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Ohio Phosphorus Task Force Releases Updated Report, Recommendations

The Ohio Phosphorus Task Force II has issued its final report on findings to support reduction of phosphorus loading and associated harmful algal blooms in Lake Erie and surrounding watersheds. Recommendations include the development of loading targets for the Maumee River watershed and other Lake Erie tributaries, expansion of current phosphorus monitoring programs, and working with area stakeholders to improve soil health, nutrient retention, and proper timing and placement of applied fertilizers.

In addition to improving water quality throughout the Lake Erie watershed, recommended measures could lead to cost savings for farmers due to reduced need for fertilizer, improve public health as combined sewer systems are updated to reduce overflows, and build on previous successes in reducing phosphorus content in commercial lawn care products. The task force will continue to meet on a regular basis to continue evaluation and publication of state and regional phosphorus management efforts.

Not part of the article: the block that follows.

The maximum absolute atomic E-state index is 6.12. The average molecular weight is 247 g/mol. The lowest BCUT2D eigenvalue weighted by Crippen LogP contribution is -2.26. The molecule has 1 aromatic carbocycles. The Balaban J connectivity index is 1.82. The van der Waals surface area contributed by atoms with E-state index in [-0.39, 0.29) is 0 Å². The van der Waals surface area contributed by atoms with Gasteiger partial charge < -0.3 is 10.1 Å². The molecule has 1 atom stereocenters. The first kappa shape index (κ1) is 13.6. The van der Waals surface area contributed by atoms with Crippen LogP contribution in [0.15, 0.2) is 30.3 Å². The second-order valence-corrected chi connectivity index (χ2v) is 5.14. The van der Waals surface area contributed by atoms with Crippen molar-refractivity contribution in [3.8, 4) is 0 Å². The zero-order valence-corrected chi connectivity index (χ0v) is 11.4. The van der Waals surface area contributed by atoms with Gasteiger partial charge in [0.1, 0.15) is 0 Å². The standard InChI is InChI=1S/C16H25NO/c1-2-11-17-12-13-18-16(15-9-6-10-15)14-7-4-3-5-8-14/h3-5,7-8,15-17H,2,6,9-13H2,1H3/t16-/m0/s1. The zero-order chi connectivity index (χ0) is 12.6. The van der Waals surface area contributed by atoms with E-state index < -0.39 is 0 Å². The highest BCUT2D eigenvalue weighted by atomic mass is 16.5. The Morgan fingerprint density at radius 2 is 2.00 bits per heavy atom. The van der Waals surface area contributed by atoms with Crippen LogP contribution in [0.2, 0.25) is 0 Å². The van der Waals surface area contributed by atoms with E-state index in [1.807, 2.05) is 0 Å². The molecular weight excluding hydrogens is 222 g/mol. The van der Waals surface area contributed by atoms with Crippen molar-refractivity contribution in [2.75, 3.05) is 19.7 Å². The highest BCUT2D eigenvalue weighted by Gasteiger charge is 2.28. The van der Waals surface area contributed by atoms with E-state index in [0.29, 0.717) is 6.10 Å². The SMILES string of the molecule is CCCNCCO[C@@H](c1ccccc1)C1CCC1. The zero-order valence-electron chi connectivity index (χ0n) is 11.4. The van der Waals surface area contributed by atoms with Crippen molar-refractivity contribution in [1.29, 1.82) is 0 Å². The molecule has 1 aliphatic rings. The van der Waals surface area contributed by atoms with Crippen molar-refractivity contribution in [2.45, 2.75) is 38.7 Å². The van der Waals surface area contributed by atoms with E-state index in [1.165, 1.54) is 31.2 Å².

Task force members at the press event, held at the Ohio Department of Natural Resources in Columbus, included Ohio Environmental Protection Agency Director Scott Nally, Ohio Department of Natural Resources Director Jim Zehringer, and Ohio Department of Agriculture Director David Daniels, along with Gail Hesse – Executive Director of the Lake Erie Commission, Dr. Jeff Reutter – Director of Ohio Sea Grant & Stone Lab at The Ohio State University, and Terry McClure – a prominent farming leader in northwestern Ohio.

Phosphorus, which is contained in animal manure and many commercial fertilizers, tends to be the nutrient that determines how much harmful algae can grow in Lake Erie.

“This report gives us an excellent road map for moving forward in phosphorus management in the Lake Erie watershed,” Dr. Reutter said. “The challenge will be on the implementation side, that is to implement the 20 recommendations in this report.”

Harmful algal blooms in Lake Erie most often consist of Microcystis, a cyanobacterium – more commonly called blue-green alga – and can produce a number of toxins harmful to the ecosystem, animals and people. The toxins can be removed from drinking water drawn from the lake, but increases the cost of water treatment. In addition, harmful algal blooms can severely reduce tourism income, as recreational water use is made hazardous by the toxin, or unpleasant by layers of blue-green algae floating on the water’s surface.

For more information about the report, contact Gail Hesse at or Dr. Reutter at

The report is available at